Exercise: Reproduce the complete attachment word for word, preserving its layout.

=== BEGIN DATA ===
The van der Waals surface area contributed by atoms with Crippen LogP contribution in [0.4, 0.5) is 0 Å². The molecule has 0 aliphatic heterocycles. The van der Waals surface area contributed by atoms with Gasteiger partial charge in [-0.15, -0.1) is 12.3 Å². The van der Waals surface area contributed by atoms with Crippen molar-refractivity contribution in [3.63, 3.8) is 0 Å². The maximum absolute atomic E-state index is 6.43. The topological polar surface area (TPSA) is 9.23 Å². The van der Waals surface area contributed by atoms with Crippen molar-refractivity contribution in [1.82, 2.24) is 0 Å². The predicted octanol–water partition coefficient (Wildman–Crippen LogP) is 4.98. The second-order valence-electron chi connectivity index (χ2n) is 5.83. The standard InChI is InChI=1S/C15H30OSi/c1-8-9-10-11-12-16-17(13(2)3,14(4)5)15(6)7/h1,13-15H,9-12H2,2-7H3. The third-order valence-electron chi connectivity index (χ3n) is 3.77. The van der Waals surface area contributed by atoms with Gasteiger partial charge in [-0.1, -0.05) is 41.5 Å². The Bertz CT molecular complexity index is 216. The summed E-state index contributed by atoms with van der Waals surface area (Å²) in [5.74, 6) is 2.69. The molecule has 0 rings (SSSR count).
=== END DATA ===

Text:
The van der Waals surface area contributed by atoms with Crippen LogP contribution in [0.4, 0.5) is 0 Å². The molecule has 0 aliphatic heterocycles. The van der Waals surface area contributed by atoms with Gasteiger partial charge in [-0.15, -0.1) is 12.3 Å². The van der Waals surface area contributed by atoms with Crippen molar-refractivity contribution in [3.63, 3.8) is 0 Å². The maximum absolute atomic E-state index is 6.43. The topological polar surface area (TPSA) is 9.23 Å². The van der Waals surface area contributed by atoms with Crippen molar-refractivity contribution in [1.82, 2.24) is 0 Å². The predicted octanol–water partition coefficient (Wildman–Crippen LogP) is 4.98. The second-order valence-electron chi connectivity index (χ2n) is 5.83. The standard InChI is InChI=1S/C15H30OSi/c1-8-9-10-11-12-16-17(13(2)3,14(4)5)15(6)7/h1,13-15H,9-12H2,2-7H3. The third-order valence-electron chi connectivity index (χ3n) is 3.77. The van der Waals surface area contributed by atoms with Gasteiger partial charge in [-0.1, -0.05) is 41.5 Å². The Bertz CT molecular complexity index is 216. The summed E-state index contributed by atoms with van der Waals surface area (Å²) in [5.74, 6) is 2.69. The molecule has 0 rings (SSSR count).